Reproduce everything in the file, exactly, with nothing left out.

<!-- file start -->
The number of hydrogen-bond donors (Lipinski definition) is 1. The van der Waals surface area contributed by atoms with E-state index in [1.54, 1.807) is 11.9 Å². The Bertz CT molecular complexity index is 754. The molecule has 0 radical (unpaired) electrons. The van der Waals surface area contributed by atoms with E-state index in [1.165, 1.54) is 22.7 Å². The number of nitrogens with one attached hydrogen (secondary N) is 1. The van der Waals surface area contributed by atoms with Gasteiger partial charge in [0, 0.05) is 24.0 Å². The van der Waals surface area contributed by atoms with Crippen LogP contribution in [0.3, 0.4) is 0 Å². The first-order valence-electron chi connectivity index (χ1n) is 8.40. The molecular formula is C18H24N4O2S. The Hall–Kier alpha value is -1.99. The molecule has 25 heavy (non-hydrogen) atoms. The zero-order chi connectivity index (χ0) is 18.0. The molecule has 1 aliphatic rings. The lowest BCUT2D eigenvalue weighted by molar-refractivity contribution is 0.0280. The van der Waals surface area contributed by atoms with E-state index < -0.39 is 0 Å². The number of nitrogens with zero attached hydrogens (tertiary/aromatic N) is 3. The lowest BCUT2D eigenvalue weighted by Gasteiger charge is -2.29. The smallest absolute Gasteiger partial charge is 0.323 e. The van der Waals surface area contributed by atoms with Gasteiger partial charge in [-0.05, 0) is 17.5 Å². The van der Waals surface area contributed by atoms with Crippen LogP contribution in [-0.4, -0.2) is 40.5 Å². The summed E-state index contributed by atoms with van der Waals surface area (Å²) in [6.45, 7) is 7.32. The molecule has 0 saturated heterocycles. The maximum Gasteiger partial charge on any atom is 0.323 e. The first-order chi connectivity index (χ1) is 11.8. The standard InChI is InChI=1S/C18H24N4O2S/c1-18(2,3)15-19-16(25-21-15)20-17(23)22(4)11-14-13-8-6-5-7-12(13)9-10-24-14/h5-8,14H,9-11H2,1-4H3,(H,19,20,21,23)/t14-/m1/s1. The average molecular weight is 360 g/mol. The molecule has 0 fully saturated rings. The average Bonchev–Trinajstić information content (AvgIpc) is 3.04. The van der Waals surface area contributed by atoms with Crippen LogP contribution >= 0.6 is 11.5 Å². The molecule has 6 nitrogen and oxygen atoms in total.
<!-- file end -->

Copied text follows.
The number of hydrogen-bond donors (Lipinski definition) is 1. The van der Waals surface area contributed by atoms with E-state index in [1.54, 1.807) is 11.9 Å². The Bertz CT molecular complexity index is 754. The molecule has 0 radical (unpaired) electrons. The van der Waals surface area contributed by atoms with E-state index in [1.165, 1.54) is 22.7 Å². The number of nitrogens with one attached hydrogen (secondary N) is 1. The van der Waals surface area contributed by atoms with Gasteiger partial charge in [0, 0.05) is 24.0 Å². The van der Waals surface area contributed by atoms with Crippen LogP contribution in [0.3, 0.4) is 0 Å². The first-order valence-electron chi connectivity index (χ1n) is 8.40. The molecular formula is C18H24N4O2S. The Hall–Kier alpha value is -1.99. The molecule has 25 heavy (non-hydrogen) atoms. The zero-order chi connectivity index (χ0) is 18.0. The molecule has 1 aliphatic rings. The lowest BCUT2D eigenvalue weighted by molar-refractivity contribution is 0.0280. The van der Waals surface area contributed by atoms with E-state index < -0.39 is 0 Å². The number of nitrogens with zero attached hydrogens (tertiary/aromatic N) is 3. The lowest BCUT2D eigenvalue weighted by Gasteiger charge is -2.29. The smallest absolute Gasteiger partial charge is 0.323 e. The van der Waals surface area contributed by atoms with Gasteiger partial charge in [-0.05, 0) is 17.5 Å². The van der Waals surface area contributed by atoms with Crippen LogP contribution in [-0.4, -0.2) is 40.5 Å². The summed E-state index contributed by atoms with van der Waals surface area (Å²) in [6.45, 7) is 7.32. The molecule has 0 saturated heterocycles. The maximum Gasteiger partial charge on any atom is 0.323 e. The first-order chi connectivity index (χ1) is 11.8. The standard InChI is InChI=1S/C18H24N4O2S/c1-18(2,3)15-19-16(25-21-15)20-17(23)22(4)11-14-13-8-6-5-7-12(13)9-10-24-14/h5-8,14H,9-11H2,1-4H3,(H,19,20,21,23)/t14-/m1/s1. The average molecular weight is 360 g/mol. The molecule has 0 fully saturated rings. The average Bonchev–Trinajstić information content (AvgIpc) is 3.04. The van der Waals surface area contributed by atoms with Crippen LogP contribution >= 0.6 is 11.5 Å². The molecule has 6 nitrogen and oxygen atoms in total.